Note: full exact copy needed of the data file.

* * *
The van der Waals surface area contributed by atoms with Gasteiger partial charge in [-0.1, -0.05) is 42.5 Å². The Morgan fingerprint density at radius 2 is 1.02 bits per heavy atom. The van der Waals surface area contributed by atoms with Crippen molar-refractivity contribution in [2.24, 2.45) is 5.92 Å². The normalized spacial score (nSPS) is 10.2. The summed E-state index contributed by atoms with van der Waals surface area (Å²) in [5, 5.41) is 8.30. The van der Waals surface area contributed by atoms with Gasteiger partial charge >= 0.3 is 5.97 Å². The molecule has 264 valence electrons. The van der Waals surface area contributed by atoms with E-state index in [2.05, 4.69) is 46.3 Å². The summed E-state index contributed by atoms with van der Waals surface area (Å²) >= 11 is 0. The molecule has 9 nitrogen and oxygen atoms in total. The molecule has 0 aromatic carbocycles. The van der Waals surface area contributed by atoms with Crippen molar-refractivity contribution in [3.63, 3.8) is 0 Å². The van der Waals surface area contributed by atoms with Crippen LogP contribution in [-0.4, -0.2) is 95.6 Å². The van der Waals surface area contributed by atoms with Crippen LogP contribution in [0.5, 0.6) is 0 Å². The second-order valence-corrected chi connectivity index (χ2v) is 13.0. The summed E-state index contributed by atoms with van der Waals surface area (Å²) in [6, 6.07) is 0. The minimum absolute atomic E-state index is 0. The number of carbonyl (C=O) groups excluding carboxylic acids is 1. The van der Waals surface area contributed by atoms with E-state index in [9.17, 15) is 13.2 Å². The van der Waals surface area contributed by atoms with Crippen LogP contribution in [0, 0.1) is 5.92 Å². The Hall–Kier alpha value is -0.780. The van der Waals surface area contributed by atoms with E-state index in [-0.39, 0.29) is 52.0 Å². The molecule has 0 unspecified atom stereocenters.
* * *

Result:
The van der Waals surface area contributed by atoms with Gasteiger partial charge in [-0.1, -0.05) is 42.5 Å². The Morgan fingerprint density at radius 2 is 1.02 bits per heavy atom. The van der Waals surface area contributed by atoms with Crippen molar-refractivity contribution in [2.24, 2.45) is 5.92 Å². The normalized spacial score (nSPS) is 10.2. The summed E-state index contributed by atoms with van der Waals surface area (Å²) in [5, 5.41) is 8.30. The van der Waals surface area contributed by atoms with Gasteiger partial charge >= 0.3 is 5.97 Å². The molecule has 264 valence electrons. The van der Waals surface area contributed by atoms with E-state index in [2.05, 4.69) is 46.3 Å². The summed E-state index contributed by atoms with van der Waals surface area (Å²) >= 11 is 0. The molecule has 9 nitrogen and oxygen atoms in total. The molecule has 0 aromatic carbocycles. The van der Waals surface area contributed by atoms with Crippen molar-refractivity contribution in [3.63, 3.8) is 0 Å². The van der Waals surface area contributed by atoms with Crippen LogP contribution in [-0.4, -0.2) is 95.6 Å². The van der Waals surface area contributed by atoms with Crippen LogP contribution in [0.5, 0.6) is 0 Å². The second-order valence-corrected chi connectivity index (χ2v) is 13.0. The summed E-state index contributed by atoms with van der Waals surface area (Å²) in [6, 6.07) is 0. The minimum absolute atomic E-state index is 0. The number of carbonyl (C=O) groups excluding carboxylic acids is 1. The van der Waals surface area contributed by atoms with E-state index in [9.17, 15) is 13.2 Å². The van der Waals surface area contributed by atoms with Crippen LogP contribution in [0, 0.1) is 5.92 Å². The Hall–Kier alpha value is -0.780. The van der Waals surface area contributed by atoms with E-state index in [-0.39, 0.29) is 52.0 Å². The molecule has 0 unspecified atom stereocenters.